Skip to main content
book review

Invisible Dead

By Sam Wiebe, Random House Canada, 309 pages, $24.95

Haven't yet heard of Sam Wiebe? You will soon. For now, start with Invisible Dead, a gritty Vancouver-based novel of crime and loss. Wiebe won the Crime Writers of Canada Arthur Ellis Award for his first Dave Wakeland novel, Last of The Independents, and Invisible Dead is proof that he's no one-hit-wonder. It's smart and sophisticated. The dead – well, missing – person is Chelsea Loam, who disappeared 11 years earlier. She was a woman attracted to power and the danger it brings. She was also drawn to crime and the adrenalin rush it brought. It appears that the combo was deadly, but which one killed her? And why? That's the puzzle facing Wakeland, a police officer turned private investigator. He has no idea the shadow of Chelsea Loam is just as powerful – and dangerous – as the real woman was. Lots of personal demons and good backstories give this novel heft. Wiebe is definitely a writer on the rise.

Crazy Dead

By Suzanne F. Kingsmill, Dundurn, 264 pages, $11.99

The fourth outing for zoologist Cordi O'Callaghan is, literally, depressing. O'Callaghan finds herself in the throes of an unrelenting black pit and is admitted to Toronto's Centre for Addiction and Mental Health (CAMH). This is a place where people with mental illnesses are supposed to be safe, but when one patient dies it's clear to O'Callaghan that there's murder afoot. Kingsmill, who hails from Toronto, is a zoologist and obviously knows plenty about depression and its treatment at CAMH. Combine that with a locked-ward mystery, loaded with suspects high (doctors, staff) and low (patients) we end up with both a why-done-it and who-done-it. Both plot lines work and Kingsmill once again delivers a first-rate story with an engaging heroine.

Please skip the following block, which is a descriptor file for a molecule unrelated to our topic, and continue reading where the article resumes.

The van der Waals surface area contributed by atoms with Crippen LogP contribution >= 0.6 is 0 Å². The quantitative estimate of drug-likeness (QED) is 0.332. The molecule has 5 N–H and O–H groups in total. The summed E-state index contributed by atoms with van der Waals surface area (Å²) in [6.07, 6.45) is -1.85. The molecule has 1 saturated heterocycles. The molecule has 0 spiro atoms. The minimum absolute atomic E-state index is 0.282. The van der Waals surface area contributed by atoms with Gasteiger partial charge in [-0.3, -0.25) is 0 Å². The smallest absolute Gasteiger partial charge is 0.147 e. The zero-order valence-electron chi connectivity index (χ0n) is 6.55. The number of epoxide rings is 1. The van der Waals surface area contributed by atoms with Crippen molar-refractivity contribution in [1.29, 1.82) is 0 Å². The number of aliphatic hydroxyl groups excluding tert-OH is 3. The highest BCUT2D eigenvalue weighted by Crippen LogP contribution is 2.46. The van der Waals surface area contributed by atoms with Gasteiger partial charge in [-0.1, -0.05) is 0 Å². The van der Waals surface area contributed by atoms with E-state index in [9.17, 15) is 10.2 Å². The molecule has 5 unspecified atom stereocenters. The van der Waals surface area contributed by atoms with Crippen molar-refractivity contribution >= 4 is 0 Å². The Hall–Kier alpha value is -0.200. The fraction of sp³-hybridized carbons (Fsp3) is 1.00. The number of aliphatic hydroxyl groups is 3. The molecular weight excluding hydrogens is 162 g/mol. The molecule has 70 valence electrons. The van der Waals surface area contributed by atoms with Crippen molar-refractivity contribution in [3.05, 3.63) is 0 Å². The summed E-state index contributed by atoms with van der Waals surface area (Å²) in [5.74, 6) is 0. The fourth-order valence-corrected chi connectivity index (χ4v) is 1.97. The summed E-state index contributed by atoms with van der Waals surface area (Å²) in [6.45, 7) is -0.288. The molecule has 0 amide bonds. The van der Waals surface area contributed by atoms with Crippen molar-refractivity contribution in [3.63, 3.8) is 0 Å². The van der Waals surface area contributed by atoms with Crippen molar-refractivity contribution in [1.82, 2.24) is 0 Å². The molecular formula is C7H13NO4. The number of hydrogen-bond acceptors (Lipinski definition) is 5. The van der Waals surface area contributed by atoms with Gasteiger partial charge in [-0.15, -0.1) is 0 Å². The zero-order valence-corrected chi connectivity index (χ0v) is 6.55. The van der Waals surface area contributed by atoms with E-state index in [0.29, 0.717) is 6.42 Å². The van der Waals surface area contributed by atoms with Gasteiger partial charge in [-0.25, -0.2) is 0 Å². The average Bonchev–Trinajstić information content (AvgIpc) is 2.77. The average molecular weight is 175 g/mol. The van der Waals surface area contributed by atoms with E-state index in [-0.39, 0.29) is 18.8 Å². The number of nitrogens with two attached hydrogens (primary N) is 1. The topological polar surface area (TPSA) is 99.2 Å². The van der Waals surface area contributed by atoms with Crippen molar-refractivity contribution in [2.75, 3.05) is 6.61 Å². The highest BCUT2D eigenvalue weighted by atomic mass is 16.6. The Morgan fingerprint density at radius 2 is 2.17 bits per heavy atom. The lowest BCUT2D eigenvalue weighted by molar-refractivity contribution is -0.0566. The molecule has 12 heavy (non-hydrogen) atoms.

Love You Dead

By Peter James, Macmillan, 438 pages, $23.99

I love the Roy Grace series and can't understand why the BBC doesn't add it to its stable of great TV dramas. This is the 12th book in the series and not one of them is weak. The detective, Roy Grace, is loosely based on a real detective and Love You Dead has its genesis in a real crime so there's a gritty reality that readers of good British cop novels are sure to find irresistible. Detective Superintendent Grace has his problems; his wife is missing and an old case still plagues him, but the real thing on his mind is a Black Widow in Brighton. Someone is luring elderly men into love and marriage and then killing them and cleaning out their bank accounts. Seems clear enough except that this is no ordinary killer but one with nerve and a thorough knowledge of exotic and untraceable methods of killing. One of James's best yet.

Interact with The Globe